Confessions of the Fox and collective reading, research and reflection

I first came across Confessions of the Fox in this interview/review by Justine Hyde in April –  I was hooked by this quote from the interview/review and had a copy of the book within 24 hours of reading it:

“There are many things missing from archives but sometimes even what is there can obscure more than it reveals.” Although it wasn’t his intention to write a transgender novel, Rosenberg suggests that fiction – and speculative fiction in particular – is a necessary counterbalance to fill the gap left by historical archiving practices. He quotes Jacques Derrida and Anjali Arondekar, who both illuminate the problem of mistaking archival materials for historical realities.”

It reminded me quite a bit of this Archer magazine article by Archie Barry which I love and might have shared once or twice before and will do so again.

“It seems I’ve now naturally fallen into a role that many queer and gender-­diverse people fall into: that of informal researcher. We silently horde content – URLs, zines, ads, pamphlets, stickers, mp3s, books, posters – to build a personalised buffer, a kind of archive armour, between the self and the ­cis-hetero world.

Our ability to construct this type of armour is improving, as a number of new initiatives in archiving transgender histories emerge.”

Confessions of the Fox is a great example of the archive armour Archie describes and I’ve been thinking for a while that I would love to facilitate research skills classes for queer and gender diverse folks – in collaboration with MPOW and ALGA – to help them become  informal researchers and build their own archival armour.


I started writing this for the GLAM blog club theme ‘Secrets’ as thought it might be a good chance to share a little about Confessions of the Fox and where it and its extensive resources list at the end have taken me on this year. It was the queer, trans, anti-racist and anti-imperialist piece of historical metafiction of my dreams. I recently finished Frankissstein by Jeanette Winterson and was not for the first time struck and disappointed by a cisgender author’s apparent obsession with and objectification of trans peoples genitalia (see also some reflections on Walkaway), and the care the Rosenberg (and the character in the footnotes) took to avoid doing this as well as to avoid deadnaming characters was amazing. I don’t want to reveal too much so as to spoil it but hopefully I’ll reveal enough to make everyone go out and by it. I am really keen to start a reading group to collectively read, discuss and respond to it (and the resources list) as I feel this would be in the spirit of the book, so if you have read it or do read it and are keen, please get in touch!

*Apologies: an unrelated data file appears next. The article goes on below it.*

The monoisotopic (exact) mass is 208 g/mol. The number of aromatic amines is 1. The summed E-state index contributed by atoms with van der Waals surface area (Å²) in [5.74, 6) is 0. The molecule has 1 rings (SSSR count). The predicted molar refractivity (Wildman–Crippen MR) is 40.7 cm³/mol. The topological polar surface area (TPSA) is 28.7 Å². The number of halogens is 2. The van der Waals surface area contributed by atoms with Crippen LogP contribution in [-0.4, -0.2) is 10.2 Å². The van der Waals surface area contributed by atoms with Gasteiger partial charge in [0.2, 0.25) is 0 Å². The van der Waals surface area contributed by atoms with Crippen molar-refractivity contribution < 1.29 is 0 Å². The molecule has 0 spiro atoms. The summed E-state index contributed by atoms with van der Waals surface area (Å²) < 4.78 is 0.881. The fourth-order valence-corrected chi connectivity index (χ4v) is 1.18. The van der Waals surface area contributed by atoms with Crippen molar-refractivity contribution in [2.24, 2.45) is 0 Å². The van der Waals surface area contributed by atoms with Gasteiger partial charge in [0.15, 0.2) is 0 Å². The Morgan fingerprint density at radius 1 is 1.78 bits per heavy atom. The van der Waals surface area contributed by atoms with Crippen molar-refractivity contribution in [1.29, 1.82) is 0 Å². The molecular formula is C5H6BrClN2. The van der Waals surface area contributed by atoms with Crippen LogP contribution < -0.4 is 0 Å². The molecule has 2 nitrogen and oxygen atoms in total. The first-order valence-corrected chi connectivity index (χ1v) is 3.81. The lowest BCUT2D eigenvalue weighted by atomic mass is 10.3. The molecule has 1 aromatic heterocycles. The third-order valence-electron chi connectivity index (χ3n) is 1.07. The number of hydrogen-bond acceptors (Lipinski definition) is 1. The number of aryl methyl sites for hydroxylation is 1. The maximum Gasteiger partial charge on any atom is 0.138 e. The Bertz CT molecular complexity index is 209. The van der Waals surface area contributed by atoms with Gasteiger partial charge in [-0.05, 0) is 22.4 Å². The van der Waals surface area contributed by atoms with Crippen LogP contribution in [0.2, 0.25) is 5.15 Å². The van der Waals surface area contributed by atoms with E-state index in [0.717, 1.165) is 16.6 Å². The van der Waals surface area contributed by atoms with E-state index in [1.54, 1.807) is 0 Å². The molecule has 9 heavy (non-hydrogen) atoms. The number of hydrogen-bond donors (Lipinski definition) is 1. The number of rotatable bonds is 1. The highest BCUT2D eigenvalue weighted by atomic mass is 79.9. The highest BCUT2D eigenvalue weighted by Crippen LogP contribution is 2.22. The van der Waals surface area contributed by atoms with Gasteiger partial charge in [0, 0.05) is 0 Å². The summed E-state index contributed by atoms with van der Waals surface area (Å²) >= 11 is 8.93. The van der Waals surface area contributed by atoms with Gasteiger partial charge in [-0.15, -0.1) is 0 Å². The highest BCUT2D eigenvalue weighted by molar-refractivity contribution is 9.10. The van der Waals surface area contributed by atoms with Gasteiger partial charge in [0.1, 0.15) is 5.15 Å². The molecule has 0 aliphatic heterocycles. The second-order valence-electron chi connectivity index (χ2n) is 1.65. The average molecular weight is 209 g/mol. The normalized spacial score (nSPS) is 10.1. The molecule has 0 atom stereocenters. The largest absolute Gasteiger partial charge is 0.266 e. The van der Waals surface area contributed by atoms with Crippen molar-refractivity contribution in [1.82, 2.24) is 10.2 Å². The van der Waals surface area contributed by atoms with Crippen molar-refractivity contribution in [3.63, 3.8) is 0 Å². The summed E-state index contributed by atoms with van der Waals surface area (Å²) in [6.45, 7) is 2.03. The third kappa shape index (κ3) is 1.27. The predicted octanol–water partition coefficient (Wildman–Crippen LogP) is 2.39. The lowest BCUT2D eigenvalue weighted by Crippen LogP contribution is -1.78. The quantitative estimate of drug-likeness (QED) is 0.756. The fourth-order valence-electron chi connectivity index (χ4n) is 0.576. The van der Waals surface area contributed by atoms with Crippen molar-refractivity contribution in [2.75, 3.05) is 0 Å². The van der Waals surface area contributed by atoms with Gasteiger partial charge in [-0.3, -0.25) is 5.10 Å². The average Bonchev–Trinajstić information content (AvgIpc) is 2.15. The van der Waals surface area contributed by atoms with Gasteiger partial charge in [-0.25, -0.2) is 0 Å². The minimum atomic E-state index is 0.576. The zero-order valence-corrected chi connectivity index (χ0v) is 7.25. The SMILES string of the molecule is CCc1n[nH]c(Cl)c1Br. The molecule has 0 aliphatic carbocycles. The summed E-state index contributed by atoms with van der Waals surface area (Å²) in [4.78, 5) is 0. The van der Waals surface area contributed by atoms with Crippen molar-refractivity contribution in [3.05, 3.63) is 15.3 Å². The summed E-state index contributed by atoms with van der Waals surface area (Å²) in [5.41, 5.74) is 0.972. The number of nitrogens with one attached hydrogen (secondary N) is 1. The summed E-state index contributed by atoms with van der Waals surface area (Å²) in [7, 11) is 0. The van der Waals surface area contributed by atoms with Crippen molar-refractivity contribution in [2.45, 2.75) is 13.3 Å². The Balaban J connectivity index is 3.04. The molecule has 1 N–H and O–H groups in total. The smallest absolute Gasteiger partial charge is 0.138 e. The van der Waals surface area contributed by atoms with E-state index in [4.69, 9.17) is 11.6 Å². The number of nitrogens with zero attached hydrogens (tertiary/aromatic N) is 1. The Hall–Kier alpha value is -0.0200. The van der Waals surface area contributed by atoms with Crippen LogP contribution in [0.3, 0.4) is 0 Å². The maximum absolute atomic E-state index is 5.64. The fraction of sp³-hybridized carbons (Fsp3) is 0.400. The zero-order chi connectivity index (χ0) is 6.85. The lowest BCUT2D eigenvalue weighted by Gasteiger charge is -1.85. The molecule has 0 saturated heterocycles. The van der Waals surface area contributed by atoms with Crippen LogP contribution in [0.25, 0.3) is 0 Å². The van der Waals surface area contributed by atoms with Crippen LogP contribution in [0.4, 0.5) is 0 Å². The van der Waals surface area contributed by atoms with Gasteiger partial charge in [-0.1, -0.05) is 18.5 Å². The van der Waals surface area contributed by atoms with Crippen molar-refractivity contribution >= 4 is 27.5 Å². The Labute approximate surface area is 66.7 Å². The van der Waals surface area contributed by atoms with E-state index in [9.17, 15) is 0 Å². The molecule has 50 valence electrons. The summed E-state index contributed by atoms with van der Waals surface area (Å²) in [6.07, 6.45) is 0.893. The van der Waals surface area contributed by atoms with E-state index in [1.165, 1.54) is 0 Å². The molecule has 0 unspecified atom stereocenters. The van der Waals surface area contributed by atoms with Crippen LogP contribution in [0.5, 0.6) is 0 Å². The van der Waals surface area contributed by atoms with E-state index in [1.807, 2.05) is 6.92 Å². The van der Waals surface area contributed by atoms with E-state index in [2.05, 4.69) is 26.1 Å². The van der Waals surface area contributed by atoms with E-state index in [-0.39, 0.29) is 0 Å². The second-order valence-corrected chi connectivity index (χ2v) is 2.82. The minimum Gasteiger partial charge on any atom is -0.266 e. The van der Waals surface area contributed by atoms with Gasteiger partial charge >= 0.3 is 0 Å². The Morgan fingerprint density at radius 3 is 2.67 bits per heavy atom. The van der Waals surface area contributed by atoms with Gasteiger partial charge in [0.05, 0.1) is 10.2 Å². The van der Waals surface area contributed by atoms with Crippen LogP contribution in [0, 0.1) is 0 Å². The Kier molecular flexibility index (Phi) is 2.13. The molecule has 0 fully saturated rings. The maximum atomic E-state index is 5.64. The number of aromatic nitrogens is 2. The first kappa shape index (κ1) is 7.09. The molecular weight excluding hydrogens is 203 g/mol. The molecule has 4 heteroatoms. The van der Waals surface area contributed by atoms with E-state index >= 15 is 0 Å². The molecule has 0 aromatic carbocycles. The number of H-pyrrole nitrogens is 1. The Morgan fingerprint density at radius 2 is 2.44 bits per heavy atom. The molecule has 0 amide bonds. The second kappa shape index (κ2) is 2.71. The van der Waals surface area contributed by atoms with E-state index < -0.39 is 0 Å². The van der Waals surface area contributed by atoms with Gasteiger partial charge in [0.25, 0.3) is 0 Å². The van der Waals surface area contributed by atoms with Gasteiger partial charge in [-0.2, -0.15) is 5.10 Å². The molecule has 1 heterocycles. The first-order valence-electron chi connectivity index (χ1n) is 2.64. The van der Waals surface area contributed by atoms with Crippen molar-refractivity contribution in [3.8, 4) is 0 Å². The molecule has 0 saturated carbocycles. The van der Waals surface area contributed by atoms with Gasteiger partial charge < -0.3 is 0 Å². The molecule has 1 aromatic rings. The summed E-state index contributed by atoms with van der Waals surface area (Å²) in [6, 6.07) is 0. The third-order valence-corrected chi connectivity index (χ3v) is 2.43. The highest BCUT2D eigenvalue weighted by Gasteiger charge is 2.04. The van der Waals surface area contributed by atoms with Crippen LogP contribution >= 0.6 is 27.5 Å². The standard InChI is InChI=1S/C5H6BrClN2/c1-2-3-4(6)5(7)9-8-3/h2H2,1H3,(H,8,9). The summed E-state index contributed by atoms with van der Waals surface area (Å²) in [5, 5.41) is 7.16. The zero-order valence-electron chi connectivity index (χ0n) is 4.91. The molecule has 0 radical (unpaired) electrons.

One of the books mentioned was Scenes of Subjection: Terror, Slavery, and Self-Making in Nineteenth-Century America by Saidiya V. Hartman and it led to a scene in the book which captured my library activist imagination deeply. I ordered it for the collection at MPOW and haven’t finished it yet because it is not surprisingly very intense, but what I have read has influenced my information and archival literacy teaching in a subject on histories of slavery and human trafficking. Over the past few years, I’ve adapted this class quite a bit to help students find community archives and primary sources created by survivors or people who have experienced slavery, including creative works, and to encourage them to go beyond government records and critically engage with what government records reveal and question what they obscure. I was more confident doing so this year after these and related readings. I also introduced students to some ways to trace politics of citation and encouraging them to critically evaluate and question who is being cited on particular topics (and try to not just cite old white men).

Another scene from Confessions that spoke to me involved a re-imagining (and renaming) of archives as:

“…stretches of time, but also stretches of space. And they don’t just mean space as a place; they mean space as a practice: the way we make space in our own bodies. To them, I think, this is history: breathing air into a previously unfelt opening… ” (Rosenberg 2018, p.267).